Update: This doesn’t work as intended anymore. A new article offering an alternative method that works for modern Firefox versions has been posted here.
Note: this is tested only in Firefox. It works perfectly there, but in other browsers you may either get the icon only temporary (if the bookmark icon cache is part of the normal cache) or no icon at all. However it won’t break anything anywhere, so that’s no reason to not use it.
I investigated this a while back and it’s really quite simple, but apparently few people are aware of it:
The problem is that apparently very few Bookmarklet developers know how to provide icons. Hopefully my little post can change that at least a bit 🙂
It’s really quite simple: Bookmarklets usually have this form:
Go ahead, click it 🙂 . You’ll see a nice little play button as icon. Drag the title bar onto the bookmarks toolbar and you’ll see that it retains the icon and as an added bonus the title. Don’t worry about the HTML code bloating up your Bookmarklet, we won’t have to include it directly in the final version, but it’s easier to understand this way.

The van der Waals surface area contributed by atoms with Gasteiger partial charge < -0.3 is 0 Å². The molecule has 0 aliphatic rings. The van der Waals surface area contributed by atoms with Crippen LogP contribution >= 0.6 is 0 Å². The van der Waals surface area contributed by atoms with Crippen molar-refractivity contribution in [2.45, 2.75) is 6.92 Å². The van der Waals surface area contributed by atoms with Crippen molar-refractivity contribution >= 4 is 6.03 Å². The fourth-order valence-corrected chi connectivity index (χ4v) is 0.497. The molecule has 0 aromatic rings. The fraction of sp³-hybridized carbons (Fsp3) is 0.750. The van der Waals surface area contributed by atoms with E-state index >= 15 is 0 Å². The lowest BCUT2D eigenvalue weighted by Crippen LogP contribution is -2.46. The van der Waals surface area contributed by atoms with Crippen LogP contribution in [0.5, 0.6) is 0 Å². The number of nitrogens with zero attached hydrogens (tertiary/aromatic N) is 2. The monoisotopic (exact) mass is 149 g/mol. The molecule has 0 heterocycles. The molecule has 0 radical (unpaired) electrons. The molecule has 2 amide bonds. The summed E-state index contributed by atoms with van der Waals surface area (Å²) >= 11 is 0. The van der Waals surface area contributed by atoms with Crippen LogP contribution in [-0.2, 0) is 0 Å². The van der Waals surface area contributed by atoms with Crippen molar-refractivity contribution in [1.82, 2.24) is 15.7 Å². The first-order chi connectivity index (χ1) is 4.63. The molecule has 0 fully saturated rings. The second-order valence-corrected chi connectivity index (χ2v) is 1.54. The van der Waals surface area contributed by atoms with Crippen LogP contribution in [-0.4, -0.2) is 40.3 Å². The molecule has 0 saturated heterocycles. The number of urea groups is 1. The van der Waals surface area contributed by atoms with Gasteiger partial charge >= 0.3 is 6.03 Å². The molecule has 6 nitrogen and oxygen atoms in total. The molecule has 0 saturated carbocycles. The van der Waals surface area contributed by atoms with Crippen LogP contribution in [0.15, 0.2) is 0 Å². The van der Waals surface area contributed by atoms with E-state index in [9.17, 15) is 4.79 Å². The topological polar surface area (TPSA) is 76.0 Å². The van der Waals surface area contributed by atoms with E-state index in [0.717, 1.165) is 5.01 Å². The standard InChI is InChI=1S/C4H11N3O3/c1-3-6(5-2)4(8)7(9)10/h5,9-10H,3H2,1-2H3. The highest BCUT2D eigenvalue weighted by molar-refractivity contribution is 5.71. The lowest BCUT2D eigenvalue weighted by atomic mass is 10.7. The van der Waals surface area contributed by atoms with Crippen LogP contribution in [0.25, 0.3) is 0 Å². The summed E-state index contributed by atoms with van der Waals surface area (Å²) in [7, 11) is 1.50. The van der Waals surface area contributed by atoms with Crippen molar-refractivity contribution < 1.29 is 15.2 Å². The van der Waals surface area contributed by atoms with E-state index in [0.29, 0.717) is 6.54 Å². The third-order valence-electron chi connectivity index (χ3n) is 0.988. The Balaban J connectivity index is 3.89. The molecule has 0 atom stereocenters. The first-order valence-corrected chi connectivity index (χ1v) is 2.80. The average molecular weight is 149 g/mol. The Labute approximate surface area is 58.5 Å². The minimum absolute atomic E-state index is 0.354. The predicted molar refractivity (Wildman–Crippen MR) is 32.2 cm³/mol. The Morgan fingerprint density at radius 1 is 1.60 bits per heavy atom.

So, now we need a branch so that it will show the content only when clicked on the original page. Again, there are different ways, for now we’ll just stick with the easiest one of checking for a variable that we are reasonably sure will only exist on the original page:
Now, we only need the document content if the variable exists, so we can use it to transport the content instead of including it literally in the bookmarklet, bringing the size of the Bookmarklet down dramatically and freeing us from the requirement to have really compact HTML:
You could of course also introduce some randomness into the id if you’re afraid websites will try to block it, I’ll leave that up to you.
At the end of the day, you’re whole bookmarklet could then look something like this:
window[id]='<!DOCTYPE html><html><head><title>Next</title><link rel=”icon” type=”image/png” href=”http://www.tapper-ware.net/devel/js/JS.Bookmarklets/icons/next.png” /></head><body>This is a bookmarklet. Drag its tab to your bookmarks toolbar to add it. Click the resulting button on any page to automatically find links containing the word next</body></html>’;
There are numerous way to automate this or make it prettier, but I’ll leave that to you. So long 🙂